MCARTHUR — Vinton County was at somewhat of an advantage headed into Monday’s Division II sectional semi-final game, yet it proved to be somewhat of a disadvantage at the same time.
The last time the Lady Vikings had taken the field for a game was nearly a week before, following back-to-back rainouts against Wellston and Washington Court House.
Yet, their opponent last Wednesday was River Valley, so the Vikings knew what to expect from the Raiders.
After splitting the season series, the Raiders came through with one more clutch hit than the Vikings in Monday’s sectional game. Vinton County saw its 2019 season end with a 6-5 loss to a TVC-Ohio rival.
“This is the second or third time in as many years that we’ve played River Valley in the tournament, and it’s always a competitive game,” Vinton County coach Jeremy Ward said. “It can be challenge dealing with the rainouts that canceled our last two games, and I was curious to see how we’d come out. Honestly, I was happy with how we played. We battle through some tough spots and grinded. But we didn’t do the little things and it cost us.”
River Valley wasted no time scoring in the first two innings off an RBI single from Brooklyn Sizemore and an RBI groundout by Baylee Hollanbaugh.
Vinton County cracked the scoreboard in the bottom of the second after an RBI single from Jazmynn Sharp, scoring Sydney Smith for a 2-1 deficit.
After Kasey Birchfield pushed the lead to 3-1 with an RBI single, the Vikings found a little bit of luck after the Raiders committed a fielding error that scored two runs with some heads up base-running to tie the game at 3-3 in the bottom of the third.
“We were much more crisp on the base paths,” Ward said. “We had a few opportunities and took advantage of them once we could. We bunted the ball exceptionally well to put us in better scoring positions.”
The Raiders put up another run in the fourth inning, following a sacrifice fly from Hollanbaugh. However, the Vikings had a counter.
With runners on second and third, Lacy Stapleton came through with a massive 2-run single that gave the Vikings their first lead 5-4 in the bottom of the fifth.
Fast forward to the seventh inning: the Raiders had runners on second and third with two outs. Chloe Gee, who was 0-for-3 up to that point with a pair of strikeouts, delivered the most clutch hit of the Raiders’ season with a 2-run double to left field with two strikes to retake the lead 6-5 and preserve the win.
“She smoked that ball and you can only hope it’s hit directly to the fielder,” Ward said. “Give (Gee) a lot of credit, she had some trouble with the inside pitches and she adjusted to make one count.”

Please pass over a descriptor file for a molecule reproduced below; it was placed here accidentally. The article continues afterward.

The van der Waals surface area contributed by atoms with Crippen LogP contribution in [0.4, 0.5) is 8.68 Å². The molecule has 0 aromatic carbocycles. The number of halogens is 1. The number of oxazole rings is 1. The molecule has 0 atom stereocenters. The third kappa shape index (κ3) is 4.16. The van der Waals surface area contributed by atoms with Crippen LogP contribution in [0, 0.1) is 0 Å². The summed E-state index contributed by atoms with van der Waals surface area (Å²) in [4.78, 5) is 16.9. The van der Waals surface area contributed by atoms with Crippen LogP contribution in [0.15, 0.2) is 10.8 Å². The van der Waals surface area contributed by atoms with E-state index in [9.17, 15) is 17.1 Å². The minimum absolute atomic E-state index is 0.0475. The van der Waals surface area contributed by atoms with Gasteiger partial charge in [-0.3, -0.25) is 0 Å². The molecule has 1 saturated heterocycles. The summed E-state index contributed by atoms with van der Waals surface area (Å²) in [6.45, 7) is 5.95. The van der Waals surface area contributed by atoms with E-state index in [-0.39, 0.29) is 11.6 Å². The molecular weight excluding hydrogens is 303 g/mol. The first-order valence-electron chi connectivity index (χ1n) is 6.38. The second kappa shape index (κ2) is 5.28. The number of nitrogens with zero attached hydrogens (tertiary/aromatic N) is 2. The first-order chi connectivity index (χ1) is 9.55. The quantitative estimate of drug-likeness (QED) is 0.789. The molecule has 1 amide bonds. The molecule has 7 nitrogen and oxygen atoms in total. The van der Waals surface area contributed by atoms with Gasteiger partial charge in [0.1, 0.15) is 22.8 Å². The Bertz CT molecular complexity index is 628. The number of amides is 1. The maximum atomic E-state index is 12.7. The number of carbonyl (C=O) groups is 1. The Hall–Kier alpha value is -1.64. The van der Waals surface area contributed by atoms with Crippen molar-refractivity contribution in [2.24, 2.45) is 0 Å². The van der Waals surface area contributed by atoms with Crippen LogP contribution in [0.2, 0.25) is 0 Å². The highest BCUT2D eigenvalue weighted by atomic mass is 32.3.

It was a little unknown what this season was going to hold for Vinton County. Although the team graduated just four players from last season, it was what those four provided that had the Vikings wondering could become of their season.
But they quickly saw that they had something in the making after a 9-3 start to the season, including victories over Meigs and Adena.
Starting such a young team ultimately comes with a price, and the Vikings paid struggled down the stretch: finishing 4-6 and ending the season sooner than hoped.
“There’s a lot of little things we don’t do consistently and it keeps us from getting over the hump to be a really good team,” Ward said. “It’s expected though when you start six freshman most of the year. But softball is still softball and at some point, you have to figure it out.”
The Vikings say goodbye to three seniors: Sharp, Stapleton and Jakelyn Brown.
“They are three kids that you can’t help but like,” Ward said. “They’re great teammates and they’re very focused, which can be hard as senior with a number of distractions that come at this time of year. They were great leaders who made the young kids feel comfortable. Those three are the type of kids you hope the young players turn into.”
While saying goodbye to those three seniors isn’t going to be easy, the show continues to go on. And for Vinton County, it has a lot to look forward to next season.
Following this year of experience, seven starters and 13 of its 16 players return to the diamond next season with higher expectations.
While it’s up to the players to produce on the field, according to Ward, its up to him and coaching staff to get the Vikings where he envisions them to be in 2020.
“We have to be a lot more clear with our expectations and our skill level about where we want to go,” Ward said. “I have to improve on how I handle that transition to our underclassmen. There’s more pressure you put on yourself when you want to be successful and a lot of that is on our coaching to continue developing the kids and helping them succeed.”